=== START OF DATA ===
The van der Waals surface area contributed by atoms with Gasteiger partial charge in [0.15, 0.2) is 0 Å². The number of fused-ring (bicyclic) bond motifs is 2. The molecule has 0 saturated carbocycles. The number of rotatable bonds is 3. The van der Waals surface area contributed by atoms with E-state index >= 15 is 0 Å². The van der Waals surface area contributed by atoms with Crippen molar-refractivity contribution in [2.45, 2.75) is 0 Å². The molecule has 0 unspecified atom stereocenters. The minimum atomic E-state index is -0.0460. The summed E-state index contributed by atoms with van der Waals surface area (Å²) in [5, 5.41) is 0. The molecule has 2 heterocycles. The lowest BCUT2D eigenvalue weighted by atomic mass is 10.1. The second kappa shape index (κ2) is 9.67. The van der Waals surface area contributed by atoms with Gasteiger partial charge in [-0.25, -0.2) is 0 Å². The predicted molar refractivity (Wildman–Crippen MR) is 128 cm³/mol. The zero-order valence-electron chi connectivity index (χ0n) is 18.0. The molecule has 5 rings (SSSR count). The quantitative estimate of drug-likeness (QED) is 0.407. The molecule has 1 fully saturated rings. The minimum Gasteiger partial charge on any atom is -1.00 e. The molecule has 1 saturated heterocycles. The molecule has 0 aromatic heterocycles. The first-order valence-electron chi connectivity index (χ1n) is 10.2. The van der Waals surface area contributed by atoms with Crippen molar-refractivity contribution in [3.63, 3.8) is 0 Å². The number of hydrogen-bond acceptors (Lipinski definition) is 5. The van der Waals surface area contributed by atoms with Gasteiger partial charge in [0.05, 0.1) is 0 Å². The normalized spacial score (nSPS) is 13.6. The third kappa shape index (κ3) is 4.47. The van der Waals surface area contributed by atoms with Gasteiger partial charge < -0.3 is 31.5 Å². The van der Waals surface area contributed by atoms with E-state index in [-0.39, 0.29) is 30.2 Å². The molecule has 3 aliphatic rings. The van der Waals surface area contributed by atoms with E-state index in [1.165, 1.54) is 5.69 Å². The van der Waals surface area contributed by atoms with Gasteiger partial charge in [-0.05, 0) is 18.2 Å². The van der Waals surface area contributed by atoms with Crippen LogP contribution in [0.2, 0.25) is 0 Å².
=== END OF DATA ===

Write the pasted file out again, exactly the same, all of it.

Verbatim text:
The van der Waals surface area contributed by atoms with Gasteiger partial charge in [0.15, 0.2) is 0 Å². The number of fused-ring (bicyclic) bond motifs is 2. The molecule has 0 saturated carbocycles. The number of rotatable bonds is 3. The van der Waals surface area contributed by atoms with E-state index >= 15 is 0 Å². The van der Waals surface area contributed by atoms with Crippen molar-refractivity contribution in [2.45, 2.75) is 0 Å². The molecule has 0 unspecified atom stereocenters. The minimum atomic E-state index is -0.0460. The summed E-state index contributed by atoms with van der Waals surface area (Å²) in [5, 5.41) is 0. The molecule has 2 heterocycles. The lowest BCUT2D eigenvalue weighted by atomic mass is 10.1. The second kappa shape index (κ2) is 9.67. The van der Waals surface area contributed by atoms with Gasteiger partial charge in [-0.25, -0.2) is 0 Å². The predicted molar refractivity (Wildman–Crippen MR) is 128 cm³/mol. The zero-order valence-electron chi connectivity index (χ0n) is 18.0. The molecule has 5 rings (SSSR count). The quantitative estimate of drug-likeness (QED) is 0.407. The molecule has 1 fully saturated rings. The minimum Gasteiger partial charge on any atom is -1.00 e. The molecule has 1 saturated heterocycles. The molecule has 0 aromatic heterocycles. The first-order valence-electron chi connectivity index (χ1n) is 10.2. The van der Waals surface area contributed by atoms with Crippen molar-refractivity contribution in [3.63, 3.8) is 0 Å². The number of hydrogen-bond acceptors (Lipinski definition) is 5. The van der Waals surface area contributed by atoms with Gasteiger partial charge in [0.05, 0.1) is 0 Å². The normalized spacial score (nSPS) is 13.6. The third kappa shape index (κ3) is 4.47. The van der Waals surface area contributed by atoms with Gasteiger partial charge < -0.3 is 31.5 Å². The van der Waals surface area contributed by atoms with E-state index in [-0.39, 0.29) is 30.2 Å². The molecule has 3 aliphatic rings. The van der Waals surface area contributed by atoms with E-state index in [1.165, 1.54) is 5.69 Å². The van der Waals surface area contributed by atoms with Gasteiger partial charge in [-0.05, 0) is 18.2 Å². The van der Waals surface area contributed by atoms with Crippen LogP contribution in [0.2, 0.25) is 0 Å².